I’m delighted to announce that Chris Green (newly dubbed “Dr.” for the completion of his PhD) has just published his (long awaited and anticipated in my opinion) dissertation: Toward a Pentecostal Theology of the Lord’s Supper: Foretasting the Kingdom (CPT 2012). This is a continuing trend among Pentecostals to view the Lord’s Supper in more sacramental terms. His dissertation is not the first move in this direction (by any stretch), but is another helpful volume clarifying that Pentecostal tradition and practice is already sacramental in many ways (see Dan Tomberlin’s Pentecostal Sacraments: Encountering God at the Altar, Center for Pentecostal Leadership and Care 2010).
One of the reasons I bring this all up is because I received an update in my blog feeder that Renovatus (a well-known church in Charlotte, NC) just announced their move to a weekly Lord’s Supper as part of their move toward a greater sense of community. Pastor Jonathan Martin had some tremendous thoughts in this regard and in relation specifically to being Pentecostal and sacramental. It marks a turn toward the table as offering “the real presence” (something the Reformer’s — aside from those called “radical reformers”– held strongly to).
This may seem a strange move for Pentecostals, but in actuality our doctrine and practice of the gifts of the Spirit are themselves offer a sacramental perspective (particularly as we affirm something akin to “the real presence”). I do know of other Pentecostal works (including Assemblies) which share in communion every week as a part of their corporate worship experience. It seems quite fascinating that we act like we MUST sing X number of songs, have announcements, etc. every week, but don’t practice the Eucharist that often because we usually say we don’t want it to become less meaningful. Is that what we think we’ve done with our singing? Why don’t we sing choruses and hymns just once a month? Or the reading of Scripture? When it is all said and done, this is just the kind of thing that the church needs as a reminder to confession, forgiveness, reconciliation and mission. This is why I regularly equate the Lord’s Table with our modernist “altar call”. I believe it is the call to the saints to embrace the life of Christ even as we work and live toward His coming again. There is something which our Lord works in our presence as we participate in His life.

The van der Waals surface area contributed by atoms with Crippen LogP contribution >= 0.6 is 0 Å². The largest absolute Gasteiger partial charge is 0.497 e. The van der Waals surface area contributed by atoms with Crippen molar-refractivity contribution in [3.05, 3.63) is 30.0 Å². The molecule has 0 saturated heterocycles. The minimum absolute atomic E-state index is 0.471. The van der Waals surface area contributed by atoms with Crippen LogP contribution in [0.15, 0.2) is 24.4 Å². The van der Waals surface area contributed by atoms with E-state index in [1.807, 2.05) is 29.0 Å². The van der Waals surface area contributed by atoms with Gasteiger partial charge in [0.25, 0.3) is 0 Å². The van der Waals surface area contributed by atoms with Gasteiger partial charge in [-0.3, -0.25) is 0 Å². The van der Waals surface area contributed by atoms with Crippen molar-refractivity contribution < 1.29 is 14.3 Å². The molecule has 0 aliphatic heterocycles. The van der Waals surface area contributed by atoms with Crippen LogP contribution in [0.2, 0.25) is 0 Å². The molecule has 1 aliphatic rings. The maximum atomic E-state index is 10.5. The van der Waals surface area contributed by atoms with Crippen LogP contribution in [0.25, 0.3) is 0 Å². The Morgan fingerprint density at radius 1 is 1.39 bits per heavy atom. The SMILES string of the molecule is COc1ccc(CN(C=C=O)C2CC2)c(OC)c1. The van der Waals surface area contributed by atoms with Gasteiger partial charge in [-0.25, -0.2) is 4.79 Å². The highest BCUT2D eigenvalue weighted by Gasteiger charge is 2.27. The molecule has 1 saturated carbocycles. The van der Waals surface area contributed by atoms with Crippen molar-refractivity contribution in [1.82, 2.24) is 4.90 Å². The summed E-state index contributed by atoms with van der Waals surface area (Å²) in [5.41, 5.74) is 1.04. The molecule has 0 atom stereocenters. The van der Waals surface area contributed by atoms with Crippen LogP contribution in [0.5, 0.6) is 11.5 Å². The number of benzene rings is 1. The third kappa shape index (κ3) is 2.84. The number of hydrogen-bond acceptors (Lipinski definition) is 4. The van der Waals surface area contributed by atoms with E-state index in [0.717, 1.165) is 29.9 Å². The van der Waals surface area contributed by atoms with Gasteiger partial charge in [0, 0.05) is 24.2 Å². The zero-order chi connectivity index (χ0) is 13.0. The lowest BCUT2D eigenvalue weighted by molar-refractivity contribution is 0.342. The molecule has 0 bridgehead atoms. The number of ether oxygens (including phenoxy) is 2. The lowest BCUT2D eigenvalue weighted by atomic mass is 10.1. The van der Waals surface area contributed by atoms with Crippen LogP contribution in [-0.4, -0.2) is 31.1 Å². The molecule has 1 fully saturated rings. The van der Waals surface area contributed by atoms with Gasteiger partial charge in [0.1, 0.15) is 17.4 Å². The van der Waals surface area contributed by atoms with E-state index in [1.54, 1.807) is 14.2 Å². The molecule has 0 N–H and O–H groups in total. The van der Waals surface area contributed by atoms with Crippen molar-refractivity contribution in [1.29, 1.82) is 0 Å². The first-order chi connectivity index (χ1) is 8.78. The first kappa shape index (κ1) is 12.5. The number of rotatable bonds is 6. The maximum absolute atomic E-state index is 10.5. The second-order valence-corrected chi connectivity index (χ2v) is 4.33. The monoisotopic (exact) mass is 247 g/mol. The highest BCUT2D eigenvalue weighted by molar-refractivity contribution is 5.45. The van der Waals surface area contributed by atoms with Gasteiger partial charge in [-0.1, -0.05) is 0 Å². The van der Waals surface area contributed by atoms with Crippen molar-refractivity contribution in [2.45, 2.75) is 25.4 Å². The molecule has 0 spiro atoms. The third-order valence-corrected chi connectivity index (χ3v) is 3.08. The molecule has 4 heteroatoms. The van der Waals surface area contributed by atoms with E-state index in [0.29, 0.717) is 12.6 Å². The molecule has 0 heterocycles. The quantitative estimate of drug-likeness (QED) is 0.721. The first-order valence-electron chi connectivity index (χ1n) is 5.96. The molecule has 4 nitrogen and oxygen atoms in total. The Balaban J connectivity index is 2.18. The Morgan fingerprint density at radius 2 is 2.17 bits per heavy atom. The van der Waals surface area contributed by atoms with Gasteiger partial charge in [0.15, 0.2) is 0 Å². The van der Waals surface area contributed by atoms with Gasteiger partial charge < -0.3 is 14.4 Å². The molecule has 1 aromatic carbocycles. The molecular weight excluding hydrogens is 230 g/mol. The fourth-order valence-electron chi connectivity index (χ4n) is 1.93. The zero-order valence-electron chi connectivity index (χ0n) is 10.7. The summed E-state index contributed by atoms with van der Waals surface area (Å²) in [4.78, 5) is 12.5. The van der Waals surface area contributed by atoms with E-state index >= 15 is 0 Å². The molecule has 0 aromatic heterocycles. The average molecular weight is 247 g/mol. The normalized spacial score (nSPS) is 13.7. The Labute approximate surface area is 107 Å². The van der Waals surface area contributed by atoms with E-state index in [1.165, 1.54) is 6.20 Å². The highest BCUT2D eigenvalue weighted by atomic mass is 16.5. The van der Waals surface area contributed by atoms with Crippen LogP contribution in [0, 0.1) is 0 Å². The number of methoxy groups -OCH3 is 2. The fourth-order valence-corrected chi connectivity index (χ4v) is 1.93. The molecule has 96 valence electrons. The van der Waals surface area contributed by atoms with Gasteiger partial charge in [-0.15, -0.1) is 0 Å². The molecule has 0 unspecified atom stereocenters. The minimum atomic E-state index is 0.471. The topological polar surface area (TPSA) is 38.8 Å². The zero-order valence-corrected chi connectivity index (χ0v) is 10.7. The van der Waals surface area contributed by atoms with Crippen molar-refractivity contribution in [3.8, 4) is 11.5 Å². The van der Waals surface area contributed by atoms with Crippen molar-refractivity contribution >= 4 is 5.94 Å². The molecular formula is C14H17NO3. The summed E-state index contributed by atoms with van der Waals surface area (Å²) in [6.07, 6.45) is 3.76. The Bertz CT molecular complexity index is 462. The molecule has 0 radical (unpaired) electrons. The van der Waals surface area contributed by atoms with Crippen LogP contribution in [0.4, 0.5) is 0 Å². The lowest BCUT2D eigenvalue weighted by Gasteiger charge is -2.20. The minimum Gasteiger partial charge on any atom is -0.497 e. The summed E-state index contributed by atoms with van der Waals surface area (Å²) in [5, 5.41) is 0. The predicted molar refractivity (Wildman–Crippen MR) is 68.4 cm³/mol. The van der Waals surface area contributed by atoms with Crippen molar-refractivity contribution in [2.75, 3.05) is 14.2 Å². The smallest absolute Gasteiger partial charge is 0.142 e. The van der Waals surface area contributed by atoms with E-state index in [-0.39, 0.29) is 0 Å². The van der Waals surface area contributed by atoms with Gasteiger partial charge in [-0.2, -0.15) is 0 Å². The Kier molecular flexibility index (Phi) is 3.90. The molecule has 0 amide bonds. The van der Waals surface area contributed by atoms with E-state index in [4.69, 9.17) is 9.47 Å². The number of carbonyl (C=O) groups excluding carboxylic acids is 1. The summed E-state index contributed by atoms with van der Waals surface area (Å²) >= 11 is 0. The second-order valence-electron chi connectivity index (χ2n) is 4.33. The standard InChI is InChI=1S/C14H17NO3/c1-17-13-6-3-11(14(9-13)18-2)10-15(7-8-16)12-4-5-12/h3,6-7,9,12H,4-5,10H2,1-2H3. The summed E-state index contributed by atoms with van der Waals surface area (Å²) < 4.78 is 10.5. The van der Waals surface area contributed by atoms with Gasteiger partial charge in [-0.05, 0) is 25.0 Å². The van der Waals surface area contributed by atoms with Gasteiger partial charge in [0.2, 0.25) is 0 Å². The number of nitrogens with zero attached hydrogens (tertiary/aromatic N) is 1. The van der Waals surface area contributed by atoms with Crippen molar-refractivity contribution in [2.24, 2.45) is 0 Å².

What are your thoughts on the sacramental nature of the Lord’s Supper?